The Clinton Administration's technology initiatives encompass many efforts towork directly with entrepreneurs and industries that are improving existing ordeveloping new technologies. This represents a critical change of course forthe United States. Compared to Japan and our other competitors, govern mentsupport for civilian technology development has been minimal in the UnitedStates. Federal investments have focused on basic research and the developmentof technologies related to defense and space exploration, which have onlyindirectly led to new opportunities for the civilian sector. That is no longersufficient; in fact, the reverse is now true. And in many high-tech fields,foreign companies have either matched or surpassed the best Americancompanies.
Happily, such is not the case i n biotechnology, and our intent is for our newinitiatives to sustain your industry's history of success. Our technologyinitiatives encompass a range of cooperative, fiscal, and regulatory policiesnecessary to a positive business climate. Let me enume rate some for you:
1) Increased funding to support research and development of civiliantechnologies by shifting (over the next four years) the current 60:40 ratio ofdefense to civilian spending at least 50% for civilian.
2) Instructions to Federal laboratories to devote a growing percentage of theirbudgets to R&D partnerships with civilian industry. We are emphasizingincreased use of cooperative, cost-shared research and development agreements(CRADAs)as well as other cooperative ar rangements.
One of the first CRADAs initiated by the National Institutes of Health isnoteworthy in several respects. The CRADA between NIH and Genetic Therapy Inc.(GTI) capitalized on technology and expertise in the NIH laboratories of Drs.Fre nch Anderson, Michael Blaese and Steven Rosenberg, to launch a new company,a new form of treatment for genetic and other diseases and a new industrysector, that is, gene therapy. Beginning with the first human gene transfertrial initiated in 1988, NIH has now approved over 50 clinical gene therapytrials at centers across the nation. Studies involving revolutionaryapproaches to the treatment of cystic fibrosis, severe combined immunedeficiency, advanced melanoma and AIDS are now underway or are abo ut to beundertaken. These represent tremendous health care and economic achievementsfor this country.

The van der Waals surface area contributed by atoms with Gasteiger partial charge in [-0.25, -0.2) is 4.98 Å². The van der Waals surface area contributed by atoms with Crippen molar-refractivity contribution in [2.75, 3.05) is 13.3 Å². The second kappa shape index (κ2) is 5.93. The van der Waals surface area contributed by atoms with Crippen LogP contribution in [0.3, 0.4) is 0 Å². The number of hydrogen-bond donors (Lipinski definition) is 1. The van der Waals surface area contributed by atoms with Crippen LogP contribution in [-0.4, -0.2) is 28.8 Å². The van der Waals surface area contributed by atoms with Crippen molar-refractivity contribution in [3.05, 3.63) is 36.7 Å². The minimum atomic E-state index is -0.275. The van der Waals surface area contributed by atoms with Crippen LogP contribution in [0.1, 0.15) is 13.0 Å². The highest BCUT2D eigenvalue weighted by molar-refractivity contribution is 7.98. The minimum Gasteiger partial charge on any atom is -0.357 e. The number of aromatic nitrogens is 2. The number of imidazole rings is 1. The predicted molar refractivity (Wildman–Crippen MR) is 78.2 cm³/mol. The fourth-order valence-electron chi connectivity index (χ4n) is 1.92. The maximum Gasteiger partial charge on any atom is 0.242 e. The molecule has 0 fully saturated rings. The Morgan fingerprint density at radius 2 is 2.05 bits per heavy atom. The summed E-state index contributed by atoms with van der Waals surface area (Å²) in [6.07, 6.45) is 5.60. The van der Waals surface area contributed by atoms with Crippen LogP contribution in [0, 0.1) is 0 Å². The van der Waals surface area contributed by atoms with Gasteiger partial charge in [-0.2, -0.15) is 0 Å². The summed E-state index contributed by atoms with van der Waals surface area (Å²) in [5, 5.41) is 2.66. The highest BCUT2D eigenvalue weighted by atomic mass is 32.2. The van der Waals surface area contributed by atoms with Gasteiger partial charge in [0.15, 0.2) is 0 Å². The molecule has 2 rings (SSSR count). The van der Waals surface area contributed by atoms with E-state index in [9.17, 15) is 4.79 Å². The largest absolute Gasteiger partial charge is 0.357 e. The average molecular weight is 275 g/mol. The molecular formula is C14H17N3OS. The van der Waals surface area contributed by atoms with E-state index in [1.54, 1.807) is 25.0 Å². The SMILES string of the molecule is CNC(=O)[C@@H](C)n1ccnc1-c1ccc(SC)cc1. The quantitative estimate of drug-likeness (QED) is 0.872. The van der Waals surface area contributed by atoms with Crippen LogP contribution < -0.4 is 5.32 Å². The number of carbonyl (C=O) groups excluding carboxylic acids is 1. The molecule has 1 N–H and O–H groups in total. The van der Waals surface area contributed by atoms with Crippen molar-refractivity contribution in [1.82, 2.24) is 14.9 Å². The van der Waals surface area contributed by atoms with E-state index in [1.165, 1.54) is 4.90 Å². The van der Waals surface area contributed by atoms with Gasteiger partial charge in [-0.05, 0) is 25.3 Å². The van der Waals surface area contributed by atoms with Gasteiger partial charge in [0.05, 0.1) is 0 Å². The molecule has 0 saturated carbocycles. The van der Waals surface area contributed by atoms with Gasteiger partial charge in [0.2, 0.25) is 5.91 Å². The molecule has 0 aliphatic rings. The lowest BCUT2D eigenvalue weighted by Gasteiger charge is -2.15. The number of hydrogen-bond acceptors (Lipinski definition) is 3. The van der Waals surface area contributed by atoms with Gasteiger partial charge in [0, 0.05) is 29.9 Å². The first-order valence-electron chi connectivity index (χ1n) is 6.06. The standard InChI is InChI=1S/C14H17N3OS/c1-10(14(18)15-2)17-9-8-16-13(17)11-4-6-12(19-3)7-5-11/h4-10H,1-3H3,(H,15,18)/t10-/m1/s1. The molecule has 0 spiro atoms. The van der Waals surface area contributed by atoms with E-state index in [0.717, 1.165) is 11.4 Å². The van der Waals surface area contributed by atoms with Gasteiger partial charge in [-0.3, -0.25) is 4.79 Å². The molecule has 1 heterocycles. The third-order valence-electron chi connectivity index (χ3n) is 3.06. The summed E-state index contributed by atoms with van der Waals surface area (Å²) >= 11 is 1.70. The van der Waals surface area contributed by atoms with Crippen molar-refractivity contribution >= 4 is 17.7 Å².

I understand you may have some concerns regarding the pricing clause in NIHCRADA's and licenses. This is an issue under examination in theA dministration, and I would be interested in having your views.
3) Dramatic expansion of the Commerce Department's Advanced Technology Program.Established by Congress in 1988 and first funded in 1990, the ATP shares thecosts with industry of R& ;D projects that are defined and led by industryand are selected through merit-based competition. ATP is funded at $68 millionthis year. President Clinton has set a goal of raising that amount tenfold by1997. This increasing support for the Commerce Department's industrialpartnerships is an essential feature of the thrust to a more civilian-orientedFederal technology policy.
4) A new multi-agency program established at EPA to fund development anddiffusion of new environmental techno logies. The worldwide market forenvironmental technology is projected to grow from $200 billion today to atleast $300 billion by the year 2000. We want to help American businessescapture as much of this market as possible. I have also created a new subcommittee of the Federal Coordinating Council on Science, Engineering, andTechnology (FCCSET) to look at environmental technologies, primarily those"dark green" technologies developed to solve particular problems. This newsubcommittee will help OS TP and the research agencies formulate budgetpriorities.
5) Expansion of the Small Business Innovation Research (SBIR) Program.The SBIR program has been a real success, helping hundreds of small companiesthroughout the country take good